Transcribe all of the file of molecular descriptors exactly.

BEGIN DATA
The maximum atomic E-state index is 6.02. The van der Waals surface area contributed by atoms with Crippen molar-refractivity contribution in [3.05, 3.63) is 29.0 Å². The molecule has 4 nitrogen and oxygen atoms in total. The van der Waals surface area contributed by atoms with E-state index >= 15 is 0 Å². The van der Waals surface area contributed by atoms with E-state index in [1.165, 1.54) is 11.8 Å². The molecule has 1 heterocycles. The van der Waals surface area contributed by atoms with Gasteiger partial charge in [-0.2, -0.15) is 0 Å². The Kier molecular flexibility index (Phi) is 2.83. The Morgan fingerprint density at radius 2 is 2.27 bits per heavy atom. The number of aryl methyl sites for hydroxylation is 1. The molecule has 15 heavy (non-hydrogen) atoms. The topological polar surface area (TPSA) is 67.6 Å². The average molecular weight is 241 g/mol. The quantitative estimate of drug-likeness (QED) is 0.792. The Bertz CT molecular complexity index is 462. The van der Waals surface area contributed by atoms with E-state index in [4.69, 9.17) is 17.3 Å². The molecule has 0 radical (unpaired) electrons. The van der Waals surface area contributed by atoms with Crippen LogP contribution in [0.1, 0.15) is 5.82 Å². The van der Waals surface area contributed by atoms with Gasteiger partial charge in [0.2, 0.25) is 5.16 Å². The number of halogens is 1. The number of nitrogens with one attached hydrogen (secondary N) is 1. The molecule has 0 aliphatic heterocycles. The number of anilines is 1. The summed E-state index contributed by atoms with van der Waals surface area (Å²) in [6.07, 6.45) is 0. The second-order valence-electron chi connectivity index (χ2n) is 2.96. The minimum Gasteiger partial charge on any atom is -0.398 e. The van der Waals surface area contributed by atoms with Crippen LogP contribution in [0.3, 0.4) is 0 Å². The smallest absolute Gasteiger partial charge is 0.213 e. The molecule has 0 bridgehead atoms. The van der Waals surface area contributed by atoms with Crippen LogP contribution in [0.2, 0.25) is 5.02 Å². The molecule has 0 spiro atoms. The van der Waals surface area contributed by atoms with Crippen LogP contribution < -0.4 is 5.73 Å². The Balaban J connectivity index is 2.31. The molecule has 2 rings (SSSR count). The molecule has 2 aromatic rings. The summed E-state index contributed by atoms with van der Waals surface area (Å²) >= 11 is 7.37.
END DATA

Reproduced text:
The maximum atomic E-state index is 6.02. The van der Waals surface area contributed by atoms with Crippen molar-refractivity contribution in [3.05, 3.63) is 29.0 Å². The molecule has 4 nitrogen and oxygen atoms in total. The van der Waals surface area contributed by atoms with E-state index >= 15 is 0 Å². The van der Waals surface area contributed by atoms with E-state index in [1.165, 1.54) is 11.8 Å². The molecule has 1 heterocycles. The van der Waals surface area contributed by atoms with Gasteiger partial charge in [-0.2, -0.15) is 0 Å². The Kier molecular flexibility index (Phi) is 2.83. The Morgan fingerprint density at radius 2 is 2.27 bits per heavy atom. The number of aryl methyl sites for hydroxylation is 1. The molecule has 15 heavy (non-hydrogen) atoms. The topological polar surface area (TPSA) is 67.6 Å². The average molecular weight is 241 g/mol. The quantitative estimate of drug-likeness (QED) is 0.792. The Bertz CT molecular complexity index is 462. The van der Waals surface area contributed by atoms with E-state index in [4.69, 9.17) is 17.3 Å². The molecule has 0 radical (unpaired) electrons. The van der Waals surface area contributed by atoms with Crippen LogP contribution in [0.1, 0.15) is 5.82 Å². The van der Waals surface area contributed by atoms with Gasteiger partial charge in [0.2, 0.25) is 5.16 Å². The number of halogens is 1. The number of nitrogens with one attached hydrogen (secondary N) is 1. The molecule has 0 aliphatic heterocycles. The number of anilines is 1. The summed E-state index contributed by atoms with van der Waals surface area (Å²) in [6.07, 6.45) is 0. The second-order valence-electron chi connectivity index (χ2n) is 2.96. The minimum Gasteiger partial charge on any atom is -0.398 e. The van der Waals surface area contributed by atoms with Crippen LogP contribution in [0.3, 0.4) is 0 Å². The smallest absolute Gasteiger partial charge is 0.213 e. The molecule has 0 bridgehead atoms. The van der Waals surface area contributed by atoms with Crippen LogP contribution in [0.2, 0.25) is 5.02 Å². The molecule has 0 spiro atoms. The van der Waals surface area contributed by atoms with Crippen LogP contribution < -0.4 is 5.73 Å². The Balaban J connectivity index is 2.31. The molecule has 2 rings (SSSR count). The molecule has 2 aromatic rings. The summed E-state index contributed by atoms with van der Waals surface area (Å²) >= 11 is 7.37.